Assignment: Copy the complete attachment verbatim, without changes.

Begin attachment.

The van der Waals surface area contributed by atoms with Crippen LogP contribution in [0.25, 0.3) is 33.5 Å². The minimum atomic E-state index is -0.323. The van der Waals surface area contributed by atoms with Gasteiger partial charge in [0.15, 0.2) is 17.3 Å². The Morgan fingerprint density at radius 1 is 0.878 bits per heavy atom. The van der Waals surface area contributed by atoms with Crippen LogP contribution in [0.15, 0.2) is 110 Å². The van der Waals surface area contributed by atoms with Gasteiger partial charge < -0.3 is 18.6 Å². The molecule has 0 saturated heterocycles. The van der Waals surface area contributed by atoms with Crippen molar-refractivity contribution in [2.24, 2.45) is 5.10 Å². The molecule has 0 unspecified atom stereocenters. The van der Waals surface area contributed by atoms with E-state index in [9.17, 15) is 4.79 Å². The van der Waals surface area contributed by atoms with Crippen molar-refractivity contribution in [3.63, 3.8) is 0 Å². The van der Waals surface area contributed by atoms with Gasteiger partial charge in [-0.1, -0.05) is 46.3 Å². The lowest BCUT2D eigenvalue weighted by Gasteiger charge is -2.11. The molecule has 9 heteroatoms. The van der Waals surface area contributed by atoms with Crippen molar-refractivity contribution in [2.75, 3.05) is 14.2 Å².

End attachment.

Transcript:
The van der Waals surface area contributed by atoms with Crippen LogP contribution in [0.25, 0.3) is 33.5 Å². The minimum atomic E-state index is -0.323. The van der Waals surface area contributed by atoms with Gasteiger partial charge in [0.15, 0.2) is 17.3 Å². The Morgan fingerprint density at radius 1 is 0.878 bits per heavy atom. The van der Waals surface area contributed by atoms with Crippen LogP contribution in [0.15, 0.2) is 110 Å². The van der Waals surface area contributed by atoms with Gasteiger partial charge < -0.3 is 18.6 Å². The molecule has 0 saturated heterocycles. The van der Waals surface area contributed by atoms with Crippen molar-refractivity contribution in [2.24, 2.45) is 5.10 Å². The molecule has 0 unspecified atom stereocenters. The van der Waals surface area contributed by atoms with E-state index in [9.17, 15) is 4.79 Å². The van der Waals surface area contributed by atoms with Crippen molar-refractivity contribution in [3.63, 3.8) is 0 Å². The van der Waals surface area contributed by atoms with Gasteiger partial charge in [-0.1, -0.05) is 46.3 Å². The lowest BCUT2D eigenvalue weighted by Gasteiger charge is -2.11. The molecule has 9 heteroatoms. The van der Waals surface area contributed by atoms with Crippen molar-refractivity contribution in [2.75, 3.05) is 14.2 Å².